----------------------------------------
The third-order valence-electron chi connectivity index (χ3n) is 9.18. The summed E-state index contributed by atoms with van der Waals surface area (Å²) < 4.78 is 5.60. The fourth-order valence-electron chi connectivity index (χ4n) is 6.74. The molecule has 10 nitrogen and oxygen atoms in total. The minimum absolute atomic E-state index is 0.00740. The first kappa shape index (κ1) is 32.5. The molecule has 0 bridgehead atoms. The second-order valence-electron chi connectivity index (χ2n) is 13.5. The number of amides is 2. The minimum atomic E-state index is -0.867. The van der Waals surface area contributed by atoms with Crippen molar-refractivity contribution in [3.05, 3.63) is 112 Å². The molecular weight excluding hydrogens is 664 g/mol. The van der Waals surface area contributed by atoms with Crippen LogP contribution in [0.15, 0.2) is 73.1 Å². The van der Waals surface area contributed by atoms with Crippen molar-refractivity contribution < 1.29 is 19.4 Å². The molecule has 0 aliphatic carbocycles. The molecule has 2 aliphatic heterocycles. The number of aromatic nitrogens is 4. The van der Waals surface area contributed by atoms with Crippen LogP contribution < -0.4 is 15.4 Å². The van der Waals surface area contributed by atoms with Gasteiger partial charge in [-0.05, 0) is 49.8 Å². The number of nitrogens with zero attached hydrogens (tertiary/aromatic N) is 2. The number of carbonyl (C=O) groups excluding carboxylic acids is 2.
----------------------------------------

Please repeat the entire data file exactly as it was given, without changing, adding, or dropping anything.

The third-order valence-electron chi connectivity index (χ3n) is 9.18. The summed E-state index contributed by atoms with van der Waals surface area (Å²) < 4.78 is 5.60. The fourth-order valence-electron chi connectivity index (χ4n) is 6.74. The molecule has 10 nitrogen and oxygen atoms in total. The minimum absolute atomic E-state index is 0.00740. The first kappa shape index (κ1) is 32.5. The molecule has 0 bridgehead atoms. The second-order valence-electron chi connectivity index (χ2n) is 13.5. The number of amides is 2. The minimum atomic E-state index is -0.867. The van der Waals surface area contributed by atoms with Crippen molar-refractivity contribution in [3.05, 3.63) is 112 Å². The molecular weight excluding hydrogens is 664 g/mol. The van der Waals surface area contributed by atoms with Crippen LogP contribution in [0.15, 0.2) is 73.1 Å². The van der Waals surface area contributed by atoms with Crippen molar-refractivity contribution < 1.29 is 19.4 Å². The molecule has 0 aliphatic carbocycles. The molecule has 2 aliphatic heterocycles. The number of aromatic nitrogens is 4. The van der Waals surface area contributed by atoms with Crippen LogP contribution < -0.4 is 15.4 Å². The van der Waals surface area contributed by atoms with Gasteiger partial charge in [-0.05, 0) is 49.8 Å². The number of nitrogens with zero attached hydrogens (tertiary/aromatic N) is 2. The number of carbonyl (C=O) groups excluding carboxylic acids is 2.